As noted by the Associated Press, “the number of federal death sentences carried out under Trump since 2020 is more than in the previous 56 years combined…” The only woman on death row, Lisa Montgomery, who was suffering from brain damage and mental illness, was executed Wednesday, the first woman executed in 67 years dispute appeals for clemency from around the world, including the Inter-American Commission on Human Rights, the ACLU, the National Council for Incarcerated and Formerly Incarcerated Women and Girls, Sr. Helen Prejean, and a thousand others — many of them religious leaders.
There was chatter among the mob that ransacked the Capitol building on Jan. 6 about staging executions of members of Congress, and a noose was prominently displayed, which to the best of my knowledge is not a Christian symbol, Mr. Scarborough. Our call to peace, justice, and non-violence led by Martin Luther King, Jr., is a summons unfulfilled. Let us continue the task set before us so long ago by the Prince of Peace, himself unjustly executed by governmental authority.
Some things, once seen, remain etched in memory. Even though very few of us were present and personally witnessed them, some things cannot be unseen – the assassinations of John F. Kennedy, Martin Luther King, and Bobby Kennedy; 9-11; the killing of George Floyd; the anguish of a parent, child, spouse, or friend witnessing the death of a loved one; and now, the deliberate attack on the U.S. Capitol building. We remember happy times, joyful events, and occasions of rare heroism, devotion, and care. But tragedies and catastrophes overshadow them, no doubt because of the overwhelming power of negative emotions — horror, fear, anger — felt repeatedly as the social media broadcast such dismaying images over and over.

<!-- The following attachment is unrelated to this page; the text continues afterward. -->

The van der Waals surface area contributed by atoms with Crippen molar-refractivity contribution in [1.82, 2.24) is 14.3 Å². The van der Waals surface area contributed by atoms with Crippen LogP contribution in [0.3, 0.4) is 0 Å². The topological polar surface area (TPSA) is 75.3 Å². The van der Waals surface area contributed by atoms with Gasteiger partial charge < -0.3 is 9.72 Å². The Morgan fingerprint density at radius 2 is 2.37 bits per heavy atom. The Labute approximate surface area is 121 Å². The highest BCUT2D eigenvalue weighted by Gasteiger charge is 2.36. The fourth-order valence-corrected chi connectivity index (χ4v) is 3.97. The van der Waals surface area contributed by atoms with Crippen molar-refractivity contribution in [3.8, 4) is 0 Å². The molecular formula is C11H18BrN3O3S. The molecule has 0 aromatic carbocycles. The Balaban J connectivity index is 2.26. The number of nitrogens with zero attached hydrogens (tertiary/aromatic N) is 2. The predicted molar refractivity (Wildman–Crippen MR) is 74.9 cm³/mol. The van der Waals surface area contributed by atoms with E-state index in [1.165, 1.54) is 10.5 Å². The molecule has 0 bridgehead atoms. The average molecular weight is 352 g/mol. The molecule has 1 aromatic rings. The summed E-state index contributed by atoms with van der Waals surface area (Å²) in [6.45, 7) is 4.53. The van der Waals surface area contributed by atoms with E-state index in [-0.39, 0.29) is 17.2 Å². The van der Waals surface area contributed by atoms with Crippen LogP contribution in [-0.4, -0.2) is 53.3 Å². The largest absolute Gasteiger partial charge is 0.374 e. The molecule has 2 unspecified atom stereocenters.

We come away from witnessing such events, even so mediated, burdened with sorrow and possibly hopelessness, fearful of our countrymen and for the future. We now hear commentators and pundits claiming that “democracy is fragile.” I submit that democracy is not fragile, it is strong and robust, and survives assaults on its very foundations, wounded perhaps, but resolute. Democracy is not fragile, but it is vulnerable.
On this day, the last Sunday of the Christmas cycle, when Christians around the world commemorate the baptism of Jesus and the beginning of his public
ministry, it is well to remember that goodness and nobility of purpose are not only possible, but at work in the world. The grace of God is always available. We do not have to succumb to the forces of hatred, bigotry, and self aggrandizement at the expense of the common good. [See Is 42:1-4,6-7, Acts 10:34-38, Mk 1:7-11.]